• I was over at Monica Edinger’s apartment the other day when she showed me this little beauty:

She’d already blogged a quickie review of it, so when the news came in that it won a UK Costa Award I had the odd sensation of being, if only momentarily, inside the British book loop.  And if you looked at that cover and thought to yourself, “Gee, that sure looks like a WWI sequel to E. Nesbit’s Five Children and It” you’re sort of right on the money.

  • So I’m prepping my branches for some hardcore Día programs (El día de los niños/El día de los libros or Children’s Day/Book Day) by buying them lots of Día books.  I go on the Día website to order off of the book lists they have there, and what do I find?  Some of the coolest most up-to-date STEM/STEAM booklists I have EVER had the pleasure to see.  They’re so good, in fact, that I had to alert you to them.  If you’re looking for STEM/STEAM fare, search no further.
  • Daily Image:

Pretty much off-topic but while strolling through Bryant Park behind the main library for NYPL, my boss and I came across the fountain back there.  Apparently when the temperatures plunge they figure it’s better to keep it running rather than risk bursting the pipes.  Whatever the reason, it now looks like this:

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5. What does an author think of Día?

As part of the lead-up to formal Día celebrations in April, I had the privilege of interviewing an author of multicultural and multilingual books for children–the inimitable Pat Mora herself, author and founder of Día! Ms. Mora is an outstanding advocate for youth literacy, and the books in her body of work are a joy to share with families any time of the year. It was my pleasure to ask Pat Mora a few questions.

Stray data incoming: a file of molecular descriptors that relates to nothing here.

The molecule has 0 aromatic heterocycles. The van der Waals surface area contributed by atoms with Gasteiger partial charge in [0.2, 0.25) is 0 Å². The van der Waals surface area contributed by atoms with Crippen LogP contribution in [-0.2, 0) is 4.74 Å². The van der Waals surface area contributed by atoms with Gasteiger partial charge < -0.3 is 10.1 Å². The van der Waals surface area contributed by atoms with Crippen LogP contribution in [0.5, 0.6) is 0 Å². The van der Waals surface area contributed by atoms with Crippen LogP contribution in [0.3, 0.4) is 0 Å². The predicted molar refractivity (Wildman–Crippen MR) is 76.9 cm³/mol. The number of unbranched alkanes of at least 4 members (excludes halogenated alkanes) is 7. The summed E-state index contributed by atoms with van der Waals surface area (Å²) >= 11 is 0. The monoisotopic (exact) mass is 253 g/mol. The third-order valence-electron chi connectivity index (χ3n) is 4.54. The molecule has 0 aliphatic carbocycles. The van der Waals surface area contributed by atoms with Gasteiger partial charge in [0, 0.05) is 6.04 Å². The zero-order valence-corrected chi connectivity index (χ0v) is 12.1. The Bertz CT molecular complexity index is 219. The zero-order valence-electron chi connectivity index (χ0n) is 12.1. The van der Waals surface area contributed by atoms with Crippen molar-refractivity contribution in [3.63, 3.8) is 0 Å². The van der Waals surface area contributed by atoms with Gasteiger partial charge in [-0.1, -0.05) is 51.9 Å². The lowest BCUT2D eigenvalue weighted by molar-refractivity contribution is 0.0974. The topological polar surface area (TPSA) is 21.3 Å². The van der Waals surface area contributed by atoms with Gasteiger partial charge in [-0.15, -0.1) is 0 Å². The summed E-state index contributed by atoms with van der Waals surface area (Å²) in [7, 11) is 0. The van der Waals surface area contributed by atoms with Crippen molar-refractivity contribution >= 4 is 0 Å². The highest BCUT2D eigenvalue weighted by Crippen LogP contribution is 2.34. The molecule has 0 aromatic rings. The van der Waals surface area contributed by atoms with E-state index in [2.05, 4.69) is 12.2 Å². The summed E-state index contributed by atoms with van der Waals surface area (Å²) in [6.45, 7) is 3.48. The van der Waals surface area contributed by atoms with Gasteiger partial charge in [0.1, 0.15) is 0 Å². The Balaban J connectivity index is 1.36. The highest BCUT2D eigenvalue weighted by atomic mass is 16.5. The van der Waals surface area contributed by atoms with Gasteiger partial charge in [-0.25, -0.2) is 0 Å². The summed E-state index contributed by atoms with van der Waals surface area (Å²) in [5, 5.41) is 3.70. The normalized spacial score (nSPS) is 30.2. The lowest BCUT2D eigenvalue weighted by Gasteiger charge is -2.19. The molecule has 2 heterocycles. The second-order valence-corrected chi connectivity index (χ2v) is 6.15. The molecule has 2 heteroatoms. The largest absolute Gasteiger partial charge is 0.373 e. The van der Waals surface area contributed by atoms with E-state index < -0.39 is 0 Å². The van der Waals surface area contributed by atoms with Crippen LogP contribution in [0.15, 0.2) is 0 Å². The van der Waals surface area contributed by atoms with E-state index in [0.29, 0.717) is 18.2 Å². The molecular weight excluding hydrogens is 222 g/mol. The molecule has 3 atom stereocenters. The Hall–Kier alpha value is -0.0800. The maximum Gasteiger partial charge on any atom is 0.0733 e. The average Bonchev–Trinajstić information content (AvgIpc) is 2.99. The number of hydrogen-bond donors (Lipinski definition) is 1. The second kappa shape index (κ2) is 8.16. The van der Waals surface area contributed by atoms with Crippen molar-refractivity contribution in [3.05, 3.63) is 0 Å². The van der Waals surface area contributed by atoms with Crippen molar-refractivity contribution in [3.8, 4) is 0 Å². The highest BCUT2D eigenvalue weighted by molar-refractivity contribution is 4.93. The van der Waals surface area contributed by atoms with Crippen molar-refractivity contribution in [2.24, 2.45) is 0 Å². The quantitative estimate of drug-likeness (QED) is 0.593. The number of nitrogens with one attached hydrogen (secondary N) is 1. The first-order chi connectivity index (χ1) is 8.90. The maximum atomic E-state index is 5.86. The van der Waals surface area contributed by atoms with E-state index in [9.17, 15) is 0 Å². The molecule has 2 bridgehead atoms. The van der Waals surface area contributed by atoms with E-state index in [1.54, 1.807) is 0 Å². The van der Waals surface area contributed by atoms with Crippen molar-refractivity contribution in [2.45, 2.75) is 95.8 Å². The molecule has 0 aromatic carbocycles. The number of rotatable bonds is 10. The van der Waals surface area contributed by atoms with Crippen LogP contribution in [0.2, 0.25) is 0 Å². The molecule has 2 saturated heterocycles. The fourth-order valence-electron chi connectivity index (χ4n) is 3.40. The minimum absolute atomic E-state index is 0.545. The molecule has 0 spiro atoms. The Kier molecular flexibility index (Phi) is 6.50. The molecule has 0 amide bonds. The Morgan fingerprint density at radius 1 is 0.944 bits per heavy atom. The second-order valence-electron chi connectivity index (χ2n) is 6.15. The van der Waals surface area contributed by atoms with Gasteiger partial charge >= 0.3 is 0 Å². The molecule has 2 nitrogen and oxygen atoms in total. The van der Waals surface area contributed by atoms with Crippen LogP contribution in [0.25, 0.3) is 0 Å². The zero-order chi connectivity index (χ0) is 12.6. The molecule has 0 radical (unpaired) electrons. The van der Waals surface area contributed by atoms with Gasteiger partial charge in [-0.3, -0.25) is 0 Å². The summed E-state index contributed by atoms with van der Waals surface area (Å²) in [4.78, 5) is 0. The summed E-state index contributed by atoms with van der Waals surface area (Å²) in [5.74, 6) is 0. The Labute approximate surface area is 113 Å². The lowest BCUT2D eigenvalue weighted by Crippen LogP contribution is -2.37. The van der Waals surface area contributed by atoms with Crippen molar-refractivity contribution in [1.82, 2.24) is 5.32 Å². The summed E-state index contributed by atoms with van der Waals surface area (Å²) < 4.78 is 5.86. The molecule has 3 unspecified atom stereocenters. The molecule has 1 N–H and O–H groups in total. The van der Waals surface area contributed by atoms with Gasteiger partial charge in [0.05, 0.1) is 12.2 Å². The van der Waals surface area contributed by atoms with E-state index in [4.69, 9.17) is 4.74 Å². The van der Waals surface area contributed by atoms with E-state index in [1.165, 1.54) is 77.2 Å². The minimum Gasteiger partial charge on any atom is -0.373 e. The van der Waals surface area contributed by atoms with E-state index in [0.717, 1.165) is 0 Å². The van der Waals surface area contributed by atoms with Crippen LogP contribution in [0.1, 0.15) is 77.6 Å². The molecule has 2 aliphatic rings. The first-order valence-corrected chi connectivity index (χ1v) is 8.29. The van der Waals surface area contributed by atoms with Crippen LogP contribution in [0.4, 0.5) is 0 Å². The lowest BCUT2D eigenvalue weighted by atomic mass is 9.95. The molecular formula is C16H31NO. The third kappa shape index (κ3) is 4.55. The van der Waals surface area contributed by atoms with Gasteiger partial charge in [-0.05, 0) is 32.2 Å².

Q: You’re the founder of Día, and you’re also an author of children’s books. How do these dual roles affect how you think about Día?

Pat Mora is an author and the founder of Día (image courtesy of Pat Mora)

Pat Mora is an author and the founder of Día (image courtesy of Pat Mora)

Pat Mora: My first book published book was A Birthday Basket for Tía, 1992. I quickly became aware how many children did not have books in their homes and how many families, particularly non-English speaking families, had not embraced their literacy role. I also became aware that many book buyers of all ethnicities were not interested in books by Latinas/os. Both realities saddened me.